• Nick Collins 14th Feb '18 - 1:38pm

    “But Brexit can be as Liberal, or liberal, or even illiberal, as we choose to make it.”

    So brexit can be whatever leavers say it is and mean whatever they say it means. Humpty Dumpty would be proud.

  • @ Peter Martin “If we want genuine Free Trade we have to have Brexit.”

    But what does ‘Free’ mean in this context? Early Victorians (including no doubt many individuals who went on to become founder-members of the Liberal party) were strongly protectionist. That changed when new industrial technologies (especially the steam engine) cut costs to the point where Britain became not only the first modern-ish industrial power but also the lowest-cost producer.

    Once it emerged as the sole military and industrial superpower of the age, British policy changed to ’Free Trade’. It was a handy justification for exercising its muscle to dictate terms to suite itself – or rather to suite its powerful commercial interests. That was true both for manufactured goods and shady activities like opium sales to China enforced by military power.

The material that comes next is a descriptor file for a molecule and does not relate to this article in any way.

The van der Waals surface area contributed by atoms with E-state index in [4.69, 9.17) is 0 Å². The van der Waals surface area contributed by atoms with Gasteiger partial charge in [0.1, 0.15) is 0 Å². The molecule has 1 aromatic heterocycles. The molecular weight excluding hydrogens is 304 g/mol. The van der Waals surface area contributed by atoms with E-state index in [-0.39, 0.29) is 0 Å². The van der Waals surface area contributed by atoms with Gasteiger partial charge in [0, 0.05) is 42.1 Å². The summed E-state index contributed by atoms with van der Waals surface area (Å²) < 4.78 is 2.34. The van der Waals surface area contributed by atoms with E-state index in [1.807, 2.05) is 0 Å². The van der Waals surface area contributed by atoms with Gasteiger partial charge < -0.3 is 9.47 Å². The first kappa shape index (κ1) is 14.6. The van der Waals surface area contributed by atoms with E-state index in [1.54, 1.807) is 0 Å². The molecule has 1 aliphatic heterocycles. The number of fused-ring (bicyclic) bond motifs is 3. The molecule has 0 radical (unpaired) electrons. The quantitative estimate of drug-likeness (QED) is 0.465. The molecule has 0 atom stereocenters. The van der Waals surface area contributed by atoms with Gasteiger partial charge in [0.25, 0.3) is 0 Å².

Thus, when India was the low-cost producer of textiles, protectionism ruled; when Britain became the low-cost producer the Indians, as colonial subjects, were not allowed to protect their industry. So much for ‘Free Trade’.

    In the 20th century the previously protectionist US, as the new global superpower, became the chief advocate of “Free Trade” as Britain lost its commercial edge. The basic logic was the same as it had been for Britain – as the most technically advanced and lowest-cost producer it suited US commercial interests. Now the baton looks to be passing to China, still at the fiercely protectionist stage but, I strongly suspect, likely to ‘convert’ to Free Trade sometime in the next 10 years or so. And they remember the Opium Wars.